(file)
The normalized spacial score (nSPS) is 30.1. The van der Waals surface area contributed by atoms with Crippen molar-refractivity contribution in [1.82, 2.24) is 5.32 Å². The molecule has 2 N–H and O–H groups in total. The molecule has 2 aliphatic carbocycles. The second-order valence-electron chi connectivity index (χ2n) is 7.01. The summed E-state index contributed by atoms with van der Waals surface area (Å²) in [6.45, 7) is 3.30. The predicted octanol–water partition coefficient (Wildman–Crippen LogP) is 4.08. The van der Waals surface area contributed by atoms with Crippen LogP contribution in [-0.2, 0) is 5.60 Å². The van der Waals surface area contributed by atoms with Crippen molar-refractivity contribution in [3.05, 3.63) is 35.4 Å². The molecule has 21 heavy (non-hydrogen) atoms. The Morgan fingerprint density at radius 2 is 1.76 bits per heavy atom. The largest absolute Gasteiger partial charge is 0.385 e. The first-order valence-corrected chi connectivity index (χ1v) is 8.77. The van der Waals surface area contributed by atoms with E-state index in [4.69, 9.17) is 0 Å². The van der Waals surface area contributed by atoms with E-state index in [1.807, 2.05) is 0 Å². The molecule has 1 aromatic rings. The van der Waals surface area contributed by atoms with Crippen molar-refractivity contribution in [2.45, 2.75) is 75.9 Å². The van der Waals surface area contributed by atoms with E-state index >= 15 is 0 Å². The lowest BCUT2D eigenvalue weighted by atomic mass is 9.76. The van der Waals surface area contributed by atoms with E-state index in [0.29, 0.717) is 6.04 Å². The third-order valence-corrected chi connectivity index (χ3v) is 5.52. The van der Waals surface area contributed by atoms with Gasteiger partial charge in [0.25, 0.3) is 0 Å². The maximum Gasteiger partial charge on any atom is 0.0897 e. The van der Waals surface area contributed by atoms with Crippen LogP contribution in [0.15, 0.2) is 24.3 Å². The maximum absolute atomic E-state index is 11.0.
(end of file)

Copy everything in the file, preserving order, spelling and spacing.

The normalized spacial score (nSPS) is 30.1. The van der Waals surface area contributed by atoms with Crippen molar-refractivity contribution in [1.82, 2.24) is 5.32 Å². The molecule has 2 N–H and O–H groups in total. The molecule has 2 aliphatic carbocycles. The second-order valence-electron chi connectivity index (χ2n) is 7.01. The summed E-state index contributed by atoms with van der Waals surface area (Å²) in [6.45, 7) is 3.30. The predicted octanol–water partition coefficient (Wildman–Crippen LogP) is 4.08. The van der Waals surface area contributed by atoms with Crippen LogP contribution in [-0.2, 0) is 5.60 Å². The van der Waals surface area contributed by atoms with Crippen molar-refractivity contribution in [3.05, 3.63) is 35.4 Å². The molecule has 21 heavy (non-hydrogen) atoms. The Morgan fingerprint density at radius 2 is 1.76 bits per heavy atom. The largest absolute Gasteiger partial charge is 0.385 e. The first-order valence-corrected chi connectivity index (χ1v) is 8.77. The van der Waals surface area contributed by atoms with E-state index in [4.69, 9.17) is 0 Å². The van der Waals surface area contributed by atoms with E-state index in [1.807, 2.05) is 0 Å². The molecule has 1 aromatic rings. The van der Waals surface area contributed by atoms with Crippen molar-refractivity contribution in [2.45, 2.75) is 75.9 Å². The van der Waals surface area contributed by atoms with E-state index >= 15 is 0 Å². The lowest BCUT2D eigenvalue weighted by atomic mass is 9.76. The van der Waals surface area contributed by atoms with E-state index in [0.29, 0.717) is 6.04 Å². The third-order valence-corrected chi connectivity index (χ3v) is 5.52. The van der Waals surface area contributed by atoms with Gasteiger partial charge in [0.25, 0.3) is 0 Å². The maximum Gasteiger partial charge on any atom is 0.0897 e. The van der Waals surface area contributed by atoms with Crippen LogP contribution in [0.15, 0.2) is 24.3 Å². The maximum absolute atomic E-state index is 11.0.